The Bill recognises the right and capacity of couples to freely choose the legal form their personal relationships will take and the legal consequences of this choice. Some couples will prefer to opt out of the redress scheme. We should respect their autonomy to choose not to regulate their relationships. The Bill addresses this by providing for the legal recognition of cohabitants’ agreements made by couples regulating their joint property or financial affairs. At the same time, it is important to achieve a balance between interfering in personal autonomy and protecting vulnerable persons. The Bill strikes that balance by providing that the courts in exceptional circumstances can vary or set aside a cohabitants’ agreement where its enforcement would cause serious injustice.

You can read our previous coverage of the Bill here. Although the Bill will have serious implications for tax and social welfare, these reforms will be part of separate future Bills.

Read more…

Civil Partnership Bill 2009…Countdown to the Debate

October 30, 2009 1 comment

ringsVia Maman Poulet comes news that concerted lobbying is now commencing around the Civil Partnership Bill 2009, which the renewed Programme for Government commits to introducing and is due to be debated before Christmas. The Civil Partnership Bill 2009 will, when passed, introduce civil partnerships available to same-sex couples only and provide some (primarily property-based) protections for unmarried and un-civilly-partnered couples on the breakdown of their relationship. In addition, s. 5 of the Bill provides that the Minister for Justice may, by order, recognise a relationship from another jurisdiction as a civil partnership in Ireland is he is satisfied that the extra-jurisdictional relationship form has equivalent characteristics to a civil partnership. Foreign marriages between same-sex couples, where they exist, will therefore not be recognised as marriages which, to me at least, means that the Bill does not address the net point in the Zappone & Gilligan v Revenue Commissioners case (for recognition of a Canadian same-sex marriage).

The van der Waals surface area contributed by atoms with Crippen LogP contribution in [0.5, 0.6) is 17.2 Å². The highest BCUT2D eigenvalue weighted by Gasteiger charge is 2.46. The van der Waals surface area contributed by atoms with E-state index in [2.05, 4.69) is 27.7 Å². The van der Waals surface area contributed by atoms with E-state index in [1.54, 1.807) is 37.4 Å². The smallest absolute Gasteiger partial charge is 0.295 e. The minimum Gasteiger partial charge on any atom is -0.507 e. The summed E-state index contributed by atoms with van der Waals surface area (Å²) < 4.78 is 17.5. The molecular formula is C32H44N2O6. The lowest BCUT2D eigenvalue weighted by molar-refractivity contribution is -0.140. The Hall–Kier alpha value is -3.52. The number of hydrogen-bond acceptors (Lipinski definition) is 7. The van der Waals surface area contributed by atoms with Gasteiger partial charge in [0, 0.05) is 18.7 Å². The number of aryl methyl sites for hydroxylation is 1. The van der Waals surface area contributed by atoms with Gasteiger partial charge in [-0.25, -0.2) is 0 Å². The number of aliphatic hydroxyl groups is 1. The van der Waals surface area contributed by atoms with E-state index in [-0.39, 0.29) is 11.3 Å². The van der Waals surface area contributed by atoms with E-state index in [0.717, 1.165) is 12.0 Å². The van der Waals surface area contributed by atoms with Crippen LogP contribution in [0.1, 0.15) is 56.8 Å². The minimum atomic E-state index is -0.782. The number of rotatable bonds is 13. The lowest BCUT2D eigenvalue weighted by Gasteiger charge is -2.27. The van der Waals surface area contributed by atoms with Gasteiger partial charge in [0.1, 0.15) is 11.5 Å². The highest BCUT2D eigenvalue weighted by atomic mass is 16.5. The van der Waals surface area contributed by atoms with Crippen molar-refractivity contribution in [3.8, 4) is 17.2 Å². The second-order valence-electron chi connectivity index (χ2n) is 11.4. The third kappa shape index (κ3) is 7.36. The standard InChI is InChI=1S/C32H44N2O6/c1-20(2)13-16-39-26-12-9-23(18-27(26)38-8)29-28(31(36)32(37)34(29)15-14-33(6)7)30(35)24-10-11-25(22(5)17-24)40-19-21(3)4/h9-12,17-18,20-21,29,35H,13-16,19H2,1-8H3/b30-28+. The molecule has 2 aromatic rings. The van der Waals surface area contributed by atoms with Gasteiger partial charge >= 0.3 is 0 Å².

Civil partnerships will not be the same as marriage and marriage will in fact remain the exclusive domain of opposite-sex couples. That said, there are a variety of situations in which the Bill when enacted will provide significant protections to civil partners in areas around taxation, ‘shared’ home, pensions and so on. What is notably absent from the Bill, however, is any provision relating to children. Civil partners will not be permitted to adopt as a couple. Neither will the non-biological parent of a child being parented by both civil partners be able to carry out a second-parent adoption or to have recognised legal connections to the child. Children do become relevant on the dissolution of a civil partnership as their needs can be taken into account in relation to, for example, property adjustment orders and so on.

A number of points needs to be made here from a human rights perspective:

  1. Civil partnerships are unlikely to answer equality concerns from the LGBT community as they are not equal in status (constitutional, legal and social) to marriage
  2. Civil partners will not have the same range of protections as married couples in all circumstances, although there will be in most circumstances
  3. The rights of children to meaningful, legally-recognised and protected relationships to the people who parent them are not promoted by this Bill
  4. The exclusion of opposite-sex couples from civil partnership discriminates against couples who want legal protections but who do not want to marry for ideological or other reasons

There are whispers that the Bill will be debated on November 2nd, but it does not appear on the Order Paper. However, the debates ought to commence relatively soon and we will follow and reflect on them here on HRinI. While there are plenty of difficulties with civil partnerships as proposed in terms of scope, substance and basic equality principles we must recognise that civil partnerships themselves do represent an important advancement for LGBT rights in Ireland and should be welcomed as a step in the right direction but certainly not the final destination.

On October 19th I spoke about civil partnerships in the UCC Philosoph in a debate co-sponsored by the UCC LGBT Soc. You can hear my speech here, although as the motion was worded (by the Society) as ‘This House would Reject Civil Partnerships in Favour of Civil Marriage’ my support for partnerships as a protective paradigm that can be used by vulnerable couples now does not perhaps come through as clearly as it would have done if the motion were differently worded.